Remember that different professors often have very different purposes in the assignments they give students, even if each professor’s assignment has the same title. For example, two professors might require a 2-page book report in each of their respective classes, but one professor might be more focused on your ability to synthesize and summarize information, while the other might be much more focused on your ability to present a well-considered opinion on the information you read. Paying attention to nuances in focus will do more than ensure a higher grade; it will also ensure that you are gleaning what you were meant to learn from each class, preparing you more thoroughly for effectiveness outside of the university.

Thinking about these different focuses also prepares you for publication, as each journal you submit an article to will likely have a unique perspective and goal. If you develop your skill in identifying the goals of your professor’s assignment, you will probably be more successful identifying perspective and goals in the professional realm after you graduate.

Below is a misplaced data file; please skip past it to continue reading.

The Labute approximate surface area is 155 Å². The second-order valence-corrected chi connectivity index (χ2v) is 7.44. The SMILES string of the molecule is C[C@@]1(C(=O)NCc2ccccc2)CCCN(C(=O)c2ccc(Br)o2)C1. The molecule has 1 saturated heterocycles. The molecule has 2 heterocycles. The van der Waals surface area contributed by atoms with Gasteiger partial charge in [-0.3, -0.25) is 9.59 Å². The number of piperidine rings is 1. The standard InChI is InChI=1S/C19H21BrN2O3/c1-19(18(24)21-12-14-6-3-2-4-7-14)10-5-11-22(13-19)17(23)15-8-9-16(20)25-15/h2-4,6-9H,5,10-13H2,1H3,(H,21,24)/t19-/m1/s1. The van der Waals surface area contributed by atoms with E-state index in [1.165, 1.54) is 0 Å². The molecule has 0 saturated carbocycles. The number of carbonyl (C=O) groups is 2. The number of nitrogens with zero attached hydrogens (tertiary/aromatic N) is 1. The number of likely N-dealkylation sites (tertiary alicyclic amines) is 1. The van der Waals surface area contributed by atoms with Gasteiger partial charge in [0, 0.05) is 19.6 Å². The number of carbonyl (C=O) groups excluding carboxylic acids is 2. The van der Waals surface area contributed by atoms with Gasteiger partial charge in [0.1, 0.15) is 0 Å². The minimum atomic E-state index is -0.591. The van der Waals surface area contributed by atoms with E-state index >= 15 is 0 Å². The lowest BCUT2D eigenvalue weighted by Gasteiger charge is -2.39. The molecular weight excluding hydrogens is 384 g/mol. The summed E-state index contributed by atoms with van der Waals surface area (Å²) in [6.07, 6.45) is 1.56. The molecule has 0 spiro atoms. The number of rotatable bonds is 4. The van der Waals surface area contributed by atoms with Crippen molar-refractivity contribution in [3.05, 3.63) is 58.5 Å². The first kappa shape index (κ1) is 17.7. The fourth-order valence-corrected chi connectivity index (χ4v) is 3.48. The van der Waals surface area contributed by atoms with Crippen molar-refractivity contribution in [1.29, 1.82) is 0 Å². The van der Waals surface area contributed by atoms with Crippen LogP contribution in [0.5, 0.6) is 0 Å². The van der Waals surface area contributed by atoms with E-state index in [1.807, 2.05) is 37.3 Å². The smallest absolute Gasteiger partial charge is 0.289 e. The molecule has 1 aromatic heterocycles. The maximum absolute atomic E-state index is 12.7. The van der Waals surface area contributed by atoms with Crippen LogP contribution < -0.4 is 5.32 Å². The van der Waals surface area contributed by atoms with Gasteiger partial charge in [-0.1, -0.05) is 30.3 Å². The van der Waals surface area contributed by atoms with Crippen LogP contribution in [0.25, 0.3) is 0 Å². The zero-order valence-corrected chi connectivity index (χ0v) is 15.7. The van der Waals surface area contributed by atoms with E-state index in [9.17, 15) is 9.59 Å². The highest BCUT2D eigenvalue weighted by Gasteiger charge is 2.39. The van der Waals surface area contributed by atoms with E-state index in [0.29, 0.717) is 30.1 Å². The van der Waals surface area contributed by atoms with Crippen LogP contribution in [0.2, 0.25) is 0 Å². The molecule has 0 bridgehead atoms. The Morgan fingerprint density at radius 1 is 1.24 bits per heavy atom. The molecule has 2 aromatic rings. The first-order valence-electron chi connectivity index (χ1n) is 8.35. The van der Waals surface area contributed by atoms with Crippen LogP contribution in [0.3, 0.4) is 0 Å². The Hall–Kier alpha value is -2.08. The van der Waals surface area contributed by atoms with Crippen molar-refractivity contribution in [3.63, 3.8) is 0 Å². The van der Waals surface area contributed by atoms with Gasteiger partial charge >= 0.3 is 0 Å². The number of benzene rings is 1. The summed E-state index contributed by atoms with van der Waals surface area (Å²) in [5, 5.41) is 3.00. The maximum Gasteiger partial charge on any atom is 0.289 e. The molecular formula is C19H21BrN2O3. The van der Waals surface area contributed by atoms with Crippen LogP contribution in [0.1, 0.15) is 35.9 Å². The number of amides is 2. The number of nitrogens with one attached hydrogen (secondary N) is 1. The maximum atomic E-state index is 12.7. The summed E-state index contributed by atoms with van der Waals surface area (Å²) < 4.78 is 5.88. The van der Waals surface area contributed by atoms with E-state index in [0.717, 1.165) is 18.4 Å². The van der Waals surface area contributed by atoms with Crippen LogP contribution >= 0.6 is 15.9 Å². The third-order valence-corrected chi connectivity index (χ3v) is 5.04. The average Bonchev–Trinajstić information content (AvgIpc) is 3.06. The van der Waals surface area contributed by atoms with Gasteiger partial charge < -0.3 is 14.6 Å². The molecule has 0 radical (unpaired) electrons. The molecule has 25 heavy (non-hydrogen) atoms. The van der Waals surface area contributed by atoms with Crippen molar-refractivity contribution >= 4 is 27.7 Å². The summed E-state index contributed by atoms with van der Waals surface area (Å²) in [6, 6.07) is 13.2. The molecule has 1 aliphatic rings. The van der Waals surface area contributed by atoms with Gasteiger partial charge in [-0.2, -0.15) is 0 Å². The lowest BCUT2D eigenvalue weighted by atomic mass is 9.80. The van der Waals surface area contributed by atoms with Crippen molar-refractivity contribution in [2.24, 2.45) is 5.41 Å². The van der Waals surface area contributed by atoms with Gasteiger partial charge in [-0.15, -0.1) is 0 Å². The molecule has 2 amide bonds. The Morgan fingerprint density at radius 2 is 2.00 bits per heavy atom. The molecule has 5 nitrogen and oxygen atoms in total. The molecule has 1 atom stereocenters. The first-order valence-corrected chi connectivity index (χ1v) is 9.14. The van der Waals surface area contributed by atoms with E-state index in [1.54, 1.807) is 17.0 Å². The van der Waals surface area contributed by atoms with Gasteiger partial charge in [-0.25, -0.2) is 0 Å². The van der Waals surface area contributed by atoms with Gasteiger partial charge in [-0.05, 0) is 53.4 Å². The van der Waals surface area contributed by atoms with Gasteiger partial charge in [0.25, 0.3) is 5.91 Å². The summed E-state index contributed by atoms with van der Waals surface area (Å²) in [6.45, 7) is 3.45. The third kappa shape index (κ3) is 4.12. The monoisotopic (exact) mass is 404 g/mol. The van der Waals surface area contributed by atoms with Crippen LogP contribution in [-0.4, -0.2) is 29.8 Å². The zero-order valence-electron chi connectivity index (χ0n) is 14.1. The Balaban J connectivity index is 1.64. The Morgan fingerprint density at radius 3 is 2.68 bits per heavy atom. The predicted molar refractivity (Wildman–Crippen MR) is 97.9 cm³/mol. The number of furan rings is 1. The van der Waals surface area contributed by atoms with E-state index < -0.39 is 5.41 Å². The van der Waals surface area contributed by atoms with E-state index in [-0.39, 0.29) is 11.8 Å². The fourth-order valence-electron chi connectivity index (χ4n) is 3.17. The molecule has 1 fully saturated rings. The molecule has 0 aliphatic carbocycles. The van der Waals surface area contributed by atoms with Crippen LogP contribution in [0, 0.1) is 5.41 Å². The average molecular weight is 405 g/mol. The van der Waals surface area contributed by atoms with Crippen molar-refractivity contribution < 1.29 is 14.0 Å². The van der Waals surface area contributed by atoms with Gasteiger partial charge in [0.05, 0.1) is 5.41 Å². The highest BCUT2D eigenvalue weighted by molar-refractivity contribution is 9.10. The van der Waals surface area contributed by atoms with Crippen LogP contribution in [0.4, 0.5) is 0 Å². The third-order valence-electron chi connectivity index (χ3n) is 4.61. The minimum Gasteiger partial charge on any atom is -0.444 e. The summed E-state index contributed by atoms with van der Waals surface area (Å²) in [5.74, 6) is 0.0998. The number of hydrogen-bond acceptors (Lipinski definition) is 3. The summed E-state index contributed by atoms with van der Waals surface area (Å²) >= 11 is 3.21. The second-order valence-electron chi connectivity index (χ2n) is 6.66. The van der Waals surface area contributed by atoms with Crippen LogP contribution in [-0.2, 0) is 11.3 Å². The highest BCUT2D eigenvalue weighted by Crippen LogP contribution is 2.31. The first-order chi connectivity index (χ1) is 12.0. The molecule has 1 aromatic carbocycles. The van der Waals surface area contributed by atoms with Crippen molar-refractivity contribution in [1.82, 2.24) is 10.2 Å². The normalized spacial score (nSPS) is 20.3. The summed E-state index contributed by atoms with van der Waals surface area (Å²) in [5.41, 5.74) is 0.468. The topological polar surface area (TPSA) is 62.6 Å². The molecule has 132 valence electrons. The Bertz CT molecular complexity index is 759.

Think about:

  • What is the professor trying to prepare you for in the long term? What does your professor say about the connection this assignment has to what you will be need to know to be successful in the field after you graduate?
  • How is the professor trying to prepare you for other writing projects? What does your professor say about how this assignment will prepare you for future assignments?